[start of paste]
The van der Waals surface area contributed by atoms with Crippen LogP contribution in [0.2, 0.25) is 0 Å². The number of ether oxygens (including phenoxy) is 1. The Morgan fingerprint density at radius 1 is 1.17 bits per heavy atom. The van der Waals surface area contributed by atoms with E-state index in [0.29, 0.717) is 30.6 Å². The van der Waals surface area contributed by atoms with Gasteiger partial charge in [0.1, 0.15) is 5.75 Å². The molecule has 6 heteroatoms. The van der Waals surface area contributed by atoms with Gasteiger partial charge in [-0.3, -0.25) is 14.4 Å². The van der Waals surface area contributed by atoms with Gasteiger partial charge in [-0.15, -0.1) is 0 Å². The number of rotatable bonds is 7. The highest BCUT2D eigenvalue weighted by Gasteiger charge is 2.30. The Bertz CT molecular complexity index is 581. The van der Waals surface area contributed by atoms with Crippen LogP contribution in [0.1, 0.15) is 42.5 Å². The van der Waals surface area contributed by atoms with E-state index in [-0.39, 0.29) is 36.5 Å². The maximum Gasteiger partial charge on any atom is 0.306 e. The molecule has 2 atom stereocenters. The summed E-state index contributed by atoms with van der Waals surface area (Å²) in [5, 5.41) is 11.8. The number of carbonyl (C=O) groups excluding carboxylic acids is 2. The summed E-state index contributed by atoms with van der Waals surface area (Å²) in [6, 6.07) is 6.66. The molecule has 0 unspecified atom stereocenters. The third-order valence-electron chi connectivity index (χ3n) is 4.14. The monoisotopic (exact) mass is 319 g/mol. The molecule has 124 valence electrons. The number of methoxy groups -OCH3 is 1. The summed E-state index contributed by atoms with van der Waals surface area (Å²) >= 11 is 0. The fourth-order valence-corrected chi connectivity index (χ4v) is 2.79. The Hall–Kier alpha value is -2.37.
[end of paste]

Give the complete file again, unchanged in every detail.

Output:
The van der Waals surface area contributed by atoms with Crippen LogP contribution in [0.2, 0.25) is 0 Å². The number of ether oxygens (including phenoxy) is 1. The Morgan fingerprint density at radius 1 is 1.17 bits per heavy atom. The van der Waals surface area contributed by atoms with E-state index in [0.29, 0.717) is 30.6 Å². The van der Waals surface area contributed by atoms with Gasteiger partial charge in [0.1, 0.15) is 5.75 Å². The molecule has 6 heteroatoms. The van der Waals surface area contributed by atoms with Gasteiger partial charge in [-0.3, -0.25) is 14.4 Å². The van der Waals surface area contributed by atoms with Gasteiger partial charge in [-0.15, -0.1) is 0 Å². The number of rotatable bonds is 7. The highest BCUT2D eigenvalue weighted by Gasteiger charge is 2.30. The Bertz CT molecular complexity index is 581. The van der Waals surface area contributed by atoms with Crippen LogP contribution in [0.1, 0.15) is 42.5 Å². The van der Waals surface area contributed by atoms with E-state index in [-0.39, 0.29) is 36.5 Å². The maximum Gasteiger partial charge on any atom is 0.306 e. The molecule has 2 atom stereocenters. The summed E-state index contributed by atoms with van der Waals surface area (Å²) in [5, 5.41) is 11.8. The number of carbonyl (C=O) groups excluding carboxylic acids is 2. The summed E-state index contributed by atoms with van der Waals surface area (Å²) in [6, 6.07) is 6.66. The molecule has 0 unspecified atom stereocenters. The third-order valence-electron chi connectivity index (χ3n) is 4.14. The monoisotopic (exact) mass is 319 g/mol. The molecule has 124 valence electrons. The number of methoxy groups -OCH3 is 1. The summed E-state index contributed by atoms with van der Waals surface area (Å²) >= 11 is 0. The fourth-order valence-corrected chi connectivity index (χ4v) is 2.79. The Hall–Kier alpha value is -2.37.